Poetry Friday: “We clearly saw the world for what it was…”

h1 November 21st, 2008 by eisha

…too brightly shining, circular, unadorned.It’s funny how a little shift in perspective can make the ordinary seem not-so. In preparation for my impending trip to Korea, I got a new camera. Of course I had to road-test it a little to make sure I knew how to use it. And looking at familiar little things around my neighborhood through the LCD screen makes me notice details I would normally tune out — the last scraggly brown leaves on the trees, the odd green color of the railing on the bridge over a little creek, a beer bottle caught against the rocks in the current.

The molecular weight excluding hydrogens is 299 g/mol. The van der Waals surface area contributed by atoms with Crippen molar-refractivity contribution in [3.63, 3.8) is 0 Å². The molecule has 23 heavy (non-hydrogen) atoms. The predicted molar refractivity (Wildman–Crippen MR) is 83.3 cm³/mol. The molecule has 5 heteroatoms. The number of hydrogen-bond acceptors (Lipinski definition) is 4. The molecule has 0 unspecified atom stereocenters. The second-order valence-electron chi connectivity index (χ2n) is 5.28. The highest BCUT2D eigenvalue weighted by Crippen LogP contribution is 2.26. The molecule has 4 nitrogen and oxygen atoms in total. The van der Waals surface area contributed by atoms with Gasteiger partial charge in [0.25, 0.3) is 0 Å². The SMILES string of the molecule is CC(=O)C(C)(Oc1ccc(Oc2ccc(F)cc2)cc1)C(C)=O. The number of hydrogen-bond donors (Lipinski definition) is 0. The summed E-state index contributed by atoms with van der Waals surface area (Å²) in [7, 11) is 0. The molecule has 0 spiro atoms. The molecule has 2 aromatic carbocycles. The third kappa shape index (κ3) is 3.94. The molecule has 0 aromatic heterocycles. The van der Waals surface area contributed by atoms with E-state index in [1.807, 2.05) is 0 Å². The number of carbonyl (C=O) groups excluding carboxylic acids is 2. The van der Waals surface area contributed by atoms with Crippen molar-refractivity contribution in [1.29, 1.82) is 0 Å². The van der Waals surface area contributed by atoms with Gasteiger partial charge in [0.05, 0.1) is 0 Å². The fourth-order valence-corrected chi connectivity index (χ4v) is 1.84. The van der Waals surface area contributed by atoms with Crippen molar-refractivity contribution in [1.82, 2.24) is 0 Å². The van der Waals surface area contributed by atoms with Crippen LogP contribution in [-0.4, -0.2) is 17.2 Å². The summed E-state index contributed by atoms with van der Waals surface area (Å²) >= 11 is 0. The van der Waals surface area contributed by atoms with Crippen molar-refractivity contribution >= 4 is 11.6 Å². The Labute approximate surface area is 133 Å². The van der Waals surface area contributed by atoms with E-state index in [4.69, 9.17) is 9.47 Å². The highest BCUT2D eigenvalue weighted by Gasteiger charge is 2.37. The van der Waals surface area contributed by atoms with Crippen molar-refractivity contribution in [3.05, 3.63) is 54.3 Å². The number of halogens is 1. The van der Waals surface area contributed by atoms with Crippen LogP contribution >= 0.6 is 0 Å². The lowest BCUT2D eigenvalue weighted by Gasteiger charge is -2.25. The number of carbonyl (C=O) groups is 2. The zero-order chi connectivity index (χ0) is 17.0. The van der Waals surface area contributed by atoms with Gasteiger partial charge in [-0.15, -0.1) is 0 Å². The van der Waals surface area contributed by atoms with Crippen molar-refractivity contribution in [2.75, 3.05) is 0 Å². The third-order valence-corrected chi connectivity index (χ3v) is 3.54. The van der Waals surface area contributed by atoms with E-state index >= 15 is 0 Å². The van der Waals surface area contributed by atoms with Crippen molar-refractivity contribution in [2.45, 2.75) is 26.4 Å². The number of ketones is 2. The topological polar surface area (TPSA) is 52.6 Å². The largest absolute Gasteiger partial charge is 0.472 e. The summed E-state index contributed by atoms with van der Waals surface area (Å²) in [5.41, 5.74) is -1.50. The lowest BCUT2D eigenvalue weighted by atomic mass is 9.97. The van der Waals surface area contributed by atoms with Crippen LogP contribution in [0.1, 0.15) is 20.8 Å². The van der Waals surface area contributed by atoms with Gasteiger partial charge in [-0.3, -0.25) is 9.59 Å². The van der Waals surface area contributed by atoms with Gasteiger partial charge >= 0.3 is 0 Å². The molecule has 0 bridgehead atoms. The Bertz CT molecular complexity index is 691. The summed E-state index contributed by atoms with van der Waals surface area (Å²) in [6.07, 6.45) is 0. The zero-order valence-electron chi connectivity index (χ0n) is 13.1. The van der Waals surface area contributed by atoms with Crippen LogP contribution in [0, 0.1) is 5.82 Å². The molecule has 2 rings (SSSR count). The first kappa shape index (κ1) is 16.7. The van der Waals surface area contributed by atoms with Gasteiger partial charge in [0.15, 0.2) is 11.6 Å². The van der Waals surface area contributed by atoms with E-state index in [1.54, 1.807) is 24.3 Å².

I wonder what Korea will look like to me. The only other time I’ve ever been outside the country (Greece, 1997), I remember how even the most mundane stuff took on a surreal quality because the cultural filter was so different. Billboards, TV, menus, conversations I overheard in shops and on the street… since I couldn’t understand the language, what drew my attention were details of shape and color, sound and movement, facial expressions and gestures. Nuances that would normally be lost since I’d be focused on the meaning of what was being said, if I were even paying attention at all.

That’s the idea that drew me to this poem. I love how well it captures the sensation of the familiar rendered bizarre, as well as the idea that sometimes you need to change your point of view to truly see. Here’s “Waving Goodbye” by Elizabeth Spires:

The world bends us to its purpose.
In the public gardens, we found
a “gazing globe” balanced
on a waist-high pedestal,
a silver ball a foot in circumference,
reflecting sky and ground,